Two sons listen to their parent’s counsel but do not follow through on their commitment to rule as instructed.
Two brothers do not listen to their sister’s pleas and set off to steal parrots from the neighbour’s forest anyway.
The wife of the lead hero decides to give all their new wealth away to beggars, despite his vigorous objections.
Several female characters in the story consult with a local goddess on moral issues. This divine figure is consistently wise and fair in the advice she gives.
The key heroine in the second generation does years of penance on top of a high pillar, requesting that Lord Siva himself grant her wish for children. She remains brave, steadfast and very chaste during her many years of prayer. The god finally hears her pleas and immaculately grants her three children, two boys and one girl.
There is a strong (if metaphorical) parallel between the heroine’s pillar-top prayers and the lighted oil lamp traditionally set high on a pillar in front of Lord Siva’s many temples during the month of Kartikai each year, even today, in this story’s geographic area.

The Legend of Ponnivala explores a wide range of fundamental moral Issues.  A variety of undesirable traits such as selfishness, bullying, greed, a violent temper, homelessness and more are all addressed.  On the other side of the scale, a number of desirable qualities such as generosity, compassion, gentleness and understanding are also illustrated. In addition, we see a number of social problems confronted, issues such as the suffering of an orphan, hunger that causes migration, homelessness due to violence and exile, personal depression and thoughts of suicide, examples of characters who are snubbed due to their “perceived” low status, and much more.

The goddess Parvati creates the “first generation of heroes and heroines in this story.  Lord Siva then proceeds to curse them.  Both these gods, and Lord Vishnu too, all continue to play an important role in helping the story’s human actors when the latter are faced with key events and decisions during this long tale.   But the human characters’ own will and determination are always an equally important element in the mix.  Personal decisions decide the outcome of most critical situations the heroes and heroines face.  Fate and free will intermix in descriptions of all of the many characters’ lives.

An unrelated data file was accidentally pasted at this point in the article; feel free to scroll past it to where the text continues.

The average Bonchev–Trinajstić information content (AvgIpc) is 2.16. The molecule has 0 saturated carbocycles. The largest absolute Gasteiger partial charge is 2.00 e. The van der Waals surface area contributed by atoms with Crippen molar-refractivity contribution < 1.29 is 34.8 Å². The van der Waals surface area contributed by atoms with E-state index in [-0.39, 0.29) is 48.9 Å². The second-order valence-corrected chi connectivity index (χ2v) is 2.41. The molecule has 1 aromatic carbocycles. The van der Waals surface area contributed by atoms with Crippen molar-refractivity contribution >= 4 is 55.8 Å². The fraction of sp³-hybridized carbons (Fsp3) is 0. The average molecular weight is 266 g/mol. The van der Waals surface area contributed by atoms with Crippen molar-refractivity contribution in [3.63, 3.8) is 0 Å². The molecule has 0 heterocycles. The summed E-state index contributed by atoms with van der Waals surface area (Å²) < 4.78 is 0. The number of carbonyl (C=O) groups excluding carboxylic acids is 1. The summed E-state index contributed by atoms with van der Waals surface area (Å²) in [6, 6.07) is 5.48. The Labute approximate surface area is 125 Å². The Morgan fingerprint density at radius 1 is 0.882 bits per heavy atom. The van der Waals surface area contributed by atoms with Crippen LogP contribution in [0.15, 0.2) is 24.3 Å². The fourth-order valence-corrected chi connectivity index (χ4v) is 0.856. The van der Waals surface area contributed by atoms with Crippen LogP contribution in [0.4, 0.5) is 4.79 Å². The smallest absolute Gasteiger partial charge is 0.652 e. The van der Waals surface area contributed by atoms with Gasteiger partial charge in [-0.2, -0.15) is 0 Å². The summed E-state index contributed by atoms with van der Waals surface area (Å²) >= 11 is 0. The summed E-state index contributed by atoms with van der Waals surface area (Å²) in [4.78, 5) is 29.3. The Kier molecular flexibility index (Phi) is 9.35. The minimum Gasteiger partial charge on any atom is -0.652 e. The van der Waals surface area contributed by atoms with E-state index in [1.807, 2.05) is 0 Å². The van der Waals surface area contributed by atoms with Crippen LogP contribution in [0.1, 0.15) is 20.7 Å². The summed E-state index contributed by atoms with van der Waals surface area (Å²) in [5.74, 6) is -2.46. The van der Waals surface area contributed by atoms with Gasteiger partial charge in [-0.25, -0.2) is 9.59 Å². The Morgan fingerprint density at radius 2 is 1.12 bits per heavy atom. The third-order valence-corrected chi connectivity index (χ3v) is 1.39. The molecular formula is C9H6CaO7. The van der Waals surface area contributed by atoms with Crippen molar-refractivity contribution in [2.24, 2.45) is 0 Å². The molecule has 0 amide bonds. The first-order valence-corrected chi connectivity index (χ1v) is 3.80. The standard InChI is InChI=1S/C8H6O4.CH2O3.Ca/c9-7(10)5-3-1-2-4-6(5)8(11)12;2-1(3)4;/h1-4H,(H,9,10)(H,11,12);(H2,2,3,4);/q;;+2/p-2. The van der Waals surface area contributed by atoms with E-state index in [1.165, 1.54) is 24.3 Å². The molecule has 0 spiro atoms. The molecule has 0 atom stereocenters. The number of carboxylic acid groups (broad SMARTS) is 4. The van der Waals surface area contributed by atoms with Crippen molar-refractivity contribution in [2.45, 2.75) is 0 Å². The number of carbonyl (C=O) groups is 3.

The key family goddess in this story, Celatta, is dedicated to protesting the lands of Ponnivala and to seeing to it that they flourish.  When she is neglected or forgotten, the effect on the crops and on the well-being of the people living in her area is very visible. This is the local expression of a genuine concern for the land and its proper maintenance. This declaration of the importance of maintaining a constant concern for the local is thus a core story theme.  These ideas easily link to modern concepts like energy conservation and sustainable farming practices.  Finally, the story is about maintaining a balance between two key male gods, Vishnu and Siva.  These two very important Hindu divinities are described as brothers-in-law by the Ponnivala story.  They frequently tease each other as they vie for power, but in a friendly and collaborative way, just as brothers-in-law can often be seen to interact in “real” human life, as well.